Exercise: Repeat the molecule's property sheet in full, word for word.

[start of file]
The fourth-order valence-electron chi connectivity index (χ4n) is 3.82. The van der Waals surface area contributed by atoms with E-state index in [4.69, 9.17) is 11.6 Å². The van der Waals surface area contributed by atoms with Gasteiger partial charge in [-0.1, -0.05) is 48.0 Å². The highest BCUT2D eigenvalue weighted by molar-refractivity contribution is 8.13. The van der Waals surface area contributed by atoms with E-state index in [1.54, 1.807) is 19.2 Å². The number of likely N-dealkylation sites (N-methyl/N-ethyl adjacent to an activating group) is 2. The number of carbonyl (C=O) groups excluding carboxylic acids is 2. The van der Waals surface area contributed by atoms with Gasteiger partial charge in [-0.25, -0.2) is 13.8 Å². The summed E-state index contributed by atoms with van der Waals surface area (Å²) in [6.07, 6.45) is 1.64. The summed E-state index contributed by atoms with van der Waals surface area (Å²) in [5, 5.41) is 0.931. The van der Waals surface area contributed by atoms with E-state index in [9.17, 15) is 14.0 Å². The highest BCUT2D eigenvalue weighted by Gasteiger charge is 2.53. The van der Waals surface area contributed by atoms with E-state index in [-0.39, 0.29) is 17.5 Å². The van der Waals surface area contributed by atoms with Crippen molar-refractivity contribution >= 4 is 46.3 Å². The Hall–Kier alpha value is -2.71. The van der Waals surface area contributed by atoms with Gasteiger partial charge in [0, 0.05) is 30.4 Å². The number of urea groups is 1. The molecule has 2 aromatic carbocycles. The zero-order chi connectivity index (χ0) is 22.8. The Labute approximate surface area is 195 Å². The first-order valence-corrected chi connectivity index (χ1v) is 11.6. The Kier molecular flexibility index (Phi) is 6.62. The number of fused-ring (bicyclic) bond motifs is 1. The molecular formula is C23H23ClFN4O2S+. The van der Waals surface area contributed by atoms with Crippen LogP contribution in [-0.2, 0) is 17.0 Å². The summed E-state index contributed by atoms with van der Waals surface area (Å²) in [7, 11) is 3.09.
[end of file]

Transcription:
The fourth-order valence-electron chi connectivity index (χ4n) is 3.82. The van der Waals surface area contributed by atoms with E-state index in [4.69, 9.17) is 11.6 Å². The van der Waals surface area contributed by atoms with Gasteiger partial charge in [-0.1, -0.05) is 48.0 Å². The highest BCUT2D eigenvalue weighted by molar-refractivity contribution is 8.13. The van der Waals surface area contributed by atoms with E-state index in [1.54, 1.807) is 19.2 Å². The number of likely N-dealkylation sites (N-methyl/N-ethyl adjacent to an activating group) is 2. The number of carbonyl (C=O) groups excluding carboxylic acids is 2. The van der Waals surface area contributed by atoms with Gasteiger partial charge in [-0.25, -0.2) is 13.8 Å². The summed E-state index contributed by atoms with van der Waals surface area (Å²) in [6.07, 6.45) is 1.64. The summed E-state index contributed by atoms with van der Waals surface area (Å²) in [5, 5.41) is 0.931. The van der Waals surface area contributed by atoms with E-state index in [9.17, 15) is 14.0 Å². The highest BCUT2D eigenvalue weighted by Gasteiger charge is 2.53. The van der Waals surface area contributed by atoms with E-state index in [-0.39, 0.29) is 17.5 Å². The van der Waals surface area contributed by atoms with Crippen molar-refractivity contribution >= 4 is 46.3 Å². The Hall–Kier alpha value is -2.71. The van der Waals surface area contributed by atoms with Gasteiger partial charge in [0, 0.05) is 30.4 Å². The number of urea groups is 1. The molecule has 2 aromatic carbocycles. The zero-order chi connectivity index (χ0) is 22.8. The Labute approximate surface area is 195 Å². The first-order valence-corrected chi connectivity index (χ1v) is 11.6. The Kier molecular flexibility index (Phi) is 6.62. The number of fused-ring (bicyclic) bond motifs is 1. The molecular formula is C23H23ClFN4O2S+. The van der Waals surface area contributed by atoms with Crippen LogP contribution in [-0.2, 0) is 17.0 Å². The summed E-state index contributed by atoms with van der Waals surface area (Å²) in [7, 11) is 3.09.